We have a plastic problem Or let’s start with 1 thing #startwith1thing

24 Jan

By 2050, the volume of plastic in our oceans will have surpassed the volume of fish…(USA TODAY Article)


I’ll say that again: In 35 years time, there will be more plastic (that is definitely not supposed to be there) in our oceans than there will be fish (who definitely are supposed to be there).

If you ever encounter anyone who says humans haven’t really had too detrimental an impact on this planet, write them this fact down on a piece of paper, wrap it lovingly around a housebrick and beat them around the head with it until they fully appreciate the error of their ways.

It gets better, this estimate comes with the staggering qualification that it is based on humans not increasing the amount of plastic pumped into the oceans yearly. Already, there is a concentrated patch of plastic waste in the Pacific that covers at least (at least!) 700 000 square kilometres (Km) and that many researchers claim covers a space closer to 15 000 000 square Km. In short, we have a plastic problem in our oceans.

It’s quite easy to glaze over when big issues like the environment are discussed. More times than I could count, I’ve heard the reasoning: ‘what can I do? If big corporations and governments won’t curb their polluting, what impact can I have?’

While I have a little sympathy for this thinking and while it’s certainly a fact that big industry, corporations and governments need to act (and act quickly) to address the dire issues facing our environment, there remain things that we can do as individuals to help.

The recent documentary, Racing Extinction, showcased how by ‘starting with 1 thing’ individuals can make a huge difference to our environments. Check out the site here: Racing Extinction

One of the big plastic problems in our oceans comes from plastic microbeads, the tiny globes found in a range of products from tooth pastes, to detergents and face washes. Very few sewage plants were designed to filter these beads from waste water meaning about 95% will eventually reach our oceans. Once in the oceans, these microbeads are eaten by unsuspecting fish and, ultimately, end up entering our food chain. Although we already know this plastic is having a huge impact on marine life we can only guess at what effect it might have on us with increased exposure through the fish we eat.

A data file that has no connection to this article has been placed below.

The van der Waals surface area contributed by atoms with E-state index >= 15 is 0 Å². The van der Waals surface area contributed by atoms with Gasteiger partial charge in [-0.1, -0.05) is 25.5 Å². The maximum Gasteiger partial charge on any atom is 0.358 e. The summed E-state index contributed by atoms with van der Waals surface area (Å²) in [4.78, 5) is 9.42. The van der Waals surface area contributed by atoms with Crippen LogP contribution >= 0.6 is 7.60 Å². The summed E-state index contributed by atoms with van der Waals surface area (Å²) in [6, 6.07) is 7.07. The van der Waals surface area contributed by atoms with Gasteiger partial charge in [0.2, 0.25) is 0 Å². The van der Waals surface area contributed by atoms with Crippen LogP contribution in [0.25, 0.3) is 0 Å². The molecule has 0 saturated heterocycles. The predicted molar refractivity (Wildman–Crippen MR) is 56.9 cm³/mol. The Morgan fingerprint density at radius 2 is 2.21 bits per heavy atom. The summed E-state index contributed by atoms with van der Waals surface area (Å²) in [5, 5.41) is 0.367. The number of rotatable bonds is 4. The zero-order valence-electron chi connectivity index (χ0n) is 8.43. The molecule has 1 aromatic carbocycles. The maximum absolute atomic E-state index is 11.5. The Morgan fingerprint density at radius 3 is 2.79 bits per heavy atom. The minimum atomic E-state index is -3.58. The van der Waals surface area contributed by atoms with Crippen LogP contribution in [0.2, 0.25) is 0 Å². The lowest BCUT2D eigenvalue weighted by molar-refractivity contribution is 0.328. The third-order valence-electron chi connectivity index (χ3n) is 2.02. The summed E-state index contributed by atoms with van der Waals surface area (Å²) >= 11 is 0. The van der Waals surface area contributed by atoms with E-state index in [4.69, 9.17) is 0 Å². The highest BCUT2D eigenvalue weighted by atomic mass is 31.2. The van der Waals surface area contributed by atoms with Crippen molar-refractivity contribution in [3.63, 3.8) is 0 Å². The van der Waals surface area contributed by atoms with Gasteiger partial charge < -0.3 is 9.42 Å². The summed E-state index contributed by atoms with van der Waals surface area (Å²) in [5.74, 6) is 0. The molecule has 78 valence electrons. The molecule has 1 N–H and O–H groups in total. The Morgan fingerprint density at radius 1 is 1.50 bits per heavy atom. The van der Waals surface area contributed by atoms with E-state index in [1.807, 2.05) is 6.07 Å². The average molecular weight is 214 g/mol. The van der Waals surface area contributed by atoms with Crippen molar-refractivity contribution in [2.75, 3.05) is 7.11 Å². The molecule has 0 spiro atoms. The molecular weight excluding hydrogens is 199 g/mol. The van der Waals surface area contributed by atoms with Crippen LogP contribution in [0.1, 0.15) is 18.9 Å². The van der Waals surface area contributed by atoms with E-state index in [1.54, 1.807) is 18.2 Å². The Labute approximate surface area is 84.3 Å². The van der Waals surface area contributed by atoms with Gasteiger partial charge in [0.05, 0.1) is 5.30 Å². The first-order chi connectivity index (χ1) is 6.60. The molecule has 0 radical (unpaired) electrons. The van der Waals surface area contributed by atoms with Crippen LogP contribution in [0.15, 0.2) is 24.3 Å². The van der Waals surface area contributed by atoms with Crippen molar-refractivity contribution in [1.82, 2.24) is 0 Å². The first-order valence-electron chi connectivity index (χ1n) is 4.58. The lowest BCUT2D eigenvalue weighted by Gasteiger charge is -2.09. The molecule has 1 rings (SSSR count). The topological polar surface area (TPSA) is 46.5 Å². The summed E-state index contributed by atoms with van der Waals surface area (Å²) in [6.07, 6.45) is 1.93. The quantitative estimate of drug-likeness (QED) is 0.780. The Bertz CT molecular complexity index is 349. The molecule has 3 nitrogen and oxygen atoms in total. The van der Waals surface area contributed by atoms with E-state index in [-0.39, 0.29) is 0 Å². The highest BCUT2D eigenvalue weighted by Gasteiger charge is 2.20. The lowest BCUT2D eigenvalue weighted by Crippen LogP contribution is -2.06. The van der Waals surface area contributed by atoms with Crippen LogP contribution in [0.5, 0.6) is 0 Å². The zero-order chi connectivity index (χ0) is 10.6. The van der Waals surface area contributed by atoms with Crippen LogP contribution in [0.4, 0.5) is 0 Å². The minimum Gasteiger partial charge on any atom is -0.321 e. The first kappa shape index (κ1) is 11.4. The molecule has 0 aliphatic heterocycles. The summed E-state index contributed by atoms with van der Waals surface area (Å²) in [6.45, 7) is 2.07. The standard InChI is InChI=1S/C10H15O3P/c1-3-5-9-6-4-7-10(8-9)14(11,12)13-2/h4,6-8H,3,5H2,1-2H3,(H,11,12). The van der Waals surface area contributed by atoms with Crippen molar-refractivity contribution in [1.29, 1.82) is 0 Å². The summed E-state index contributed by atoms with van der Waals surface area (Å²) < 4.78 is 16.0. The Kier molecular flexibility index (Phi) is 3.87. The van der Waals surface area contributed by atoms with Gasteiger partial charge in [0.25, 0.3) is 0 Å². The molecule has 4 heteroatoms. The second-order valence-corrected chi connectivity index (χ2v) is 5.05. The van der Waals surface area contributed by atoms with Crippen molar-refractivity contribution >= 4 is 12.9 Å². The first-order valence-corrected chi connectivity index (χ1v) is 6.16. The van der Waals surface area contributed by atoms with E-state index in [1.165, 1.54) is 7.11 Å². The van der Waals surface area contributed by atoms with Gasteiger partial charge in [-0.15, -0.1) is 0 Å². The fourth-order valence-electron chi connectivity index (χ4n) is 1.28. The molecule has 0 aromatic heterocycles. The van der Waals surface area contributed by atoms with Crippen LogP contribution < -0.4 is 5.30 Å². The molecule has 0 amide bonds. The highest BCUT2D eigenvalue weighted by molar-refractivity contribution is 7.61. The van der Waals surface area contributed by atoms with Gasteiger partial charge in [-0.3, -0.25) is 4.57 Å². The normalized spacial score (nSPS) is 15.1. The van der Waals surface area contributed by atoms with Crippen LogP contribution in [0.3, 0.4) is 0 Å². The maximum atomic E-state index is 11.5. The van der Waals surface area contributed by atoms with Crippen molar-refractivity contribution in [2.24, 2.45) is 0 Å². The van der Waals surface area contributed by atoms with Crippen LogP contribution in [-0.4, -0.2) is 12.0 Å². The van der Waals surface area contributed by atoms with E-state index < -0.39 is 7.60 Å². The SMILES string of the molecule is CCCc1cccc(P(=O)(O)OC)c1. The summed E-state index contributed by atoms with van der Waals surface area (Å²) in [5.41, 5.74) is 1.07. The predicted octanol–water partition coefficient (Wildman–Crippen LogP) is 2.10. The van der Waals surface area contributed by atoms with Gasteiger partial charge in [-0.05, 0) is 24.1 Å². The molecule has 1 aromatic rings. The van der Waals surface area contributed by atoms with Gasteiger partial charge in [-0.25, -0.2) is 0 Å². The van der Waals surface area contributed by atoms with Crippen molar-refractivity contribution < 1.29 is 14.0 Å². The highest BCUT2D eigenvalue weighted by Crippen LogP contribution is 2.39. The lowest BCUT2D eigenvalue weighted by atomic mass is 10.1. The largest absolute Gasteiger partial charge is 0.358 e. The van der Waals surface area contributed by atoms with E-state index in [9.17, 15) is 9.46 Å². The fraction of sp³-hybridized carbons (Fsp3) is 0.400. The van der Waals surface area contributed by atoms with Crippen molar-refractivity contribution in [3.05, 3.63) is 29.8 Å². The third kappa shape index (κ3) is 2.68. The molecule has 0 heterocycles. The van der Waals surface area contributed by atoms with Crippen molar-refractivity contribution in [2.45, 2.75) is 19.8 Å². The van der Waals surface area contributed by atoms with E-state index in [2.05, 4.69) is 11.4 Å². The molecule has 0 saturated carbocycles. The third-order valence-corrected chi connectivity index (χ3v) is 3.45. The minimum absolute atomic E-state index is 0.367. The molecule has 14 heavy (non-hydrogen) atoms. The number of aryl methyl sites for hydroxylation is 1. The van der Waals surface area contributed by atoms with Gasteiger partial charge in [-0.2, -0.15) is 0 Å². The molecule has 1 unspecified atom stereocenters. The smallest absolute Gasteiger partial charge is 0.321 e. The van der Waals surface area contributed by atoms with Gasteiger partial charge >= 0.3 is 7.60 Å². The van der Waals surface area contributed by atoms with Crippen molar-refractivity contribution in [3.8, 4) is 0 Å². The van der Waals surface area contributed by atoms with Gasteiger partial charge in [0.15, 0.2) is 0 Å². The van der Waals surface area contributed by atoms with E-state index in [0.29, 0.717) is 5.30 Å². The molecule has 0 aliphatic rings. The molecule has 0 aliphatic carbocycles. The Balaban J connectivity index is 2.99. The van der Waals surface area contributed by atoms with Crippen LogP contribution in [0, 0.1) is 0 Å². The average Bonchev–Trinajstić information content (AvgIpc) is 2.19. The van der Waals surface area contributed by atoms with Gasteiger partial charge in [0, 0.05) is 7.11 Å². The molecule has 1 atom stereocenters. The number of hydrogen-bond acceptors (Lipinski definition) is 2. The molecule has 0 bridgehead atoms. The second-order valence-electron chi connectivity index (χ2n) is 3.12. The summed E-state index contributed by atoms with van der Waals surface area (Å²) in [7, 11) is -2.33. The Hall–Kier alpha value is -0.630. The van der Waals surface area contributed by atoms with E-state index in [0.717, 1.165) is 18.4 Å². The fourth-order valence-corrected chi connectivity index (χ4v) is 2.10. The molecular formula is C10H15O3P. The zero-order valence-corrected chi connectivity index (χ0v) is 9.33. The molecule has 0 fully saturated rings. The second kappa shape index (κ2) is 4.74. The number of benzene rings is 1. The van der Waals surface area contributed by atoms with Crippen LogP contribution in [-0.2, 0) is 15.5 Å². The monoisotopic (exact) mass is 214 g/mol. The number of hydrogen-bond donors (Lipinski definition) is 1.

Many countries (and some States in the US) have already moved to ban all products containing plastic microbeads and it is thankfully likely that a worldwide ban will be forthcoming over the next 5 years as many more wake up to the damage they cause. Until this ban comes in, why not start with 1 thing today and go through your products to see if you have any thst contain plastic microbeads and throw them out. In future, you could try and avoid products that contain them as there will always be alternatives.

Find out more about plastic in our oceans: The Story of Stuff – Ban the beads

I’ve also written this related post on: Why balloon releases are dumb

And this one: On why you should boycott captive Dolphin swims

Part of the reason the oceans matter to me are incredible experiences like this: On swimming with Manta Rays in the Maldives

It’s better to light a single candle than to stand and curse the darkness.


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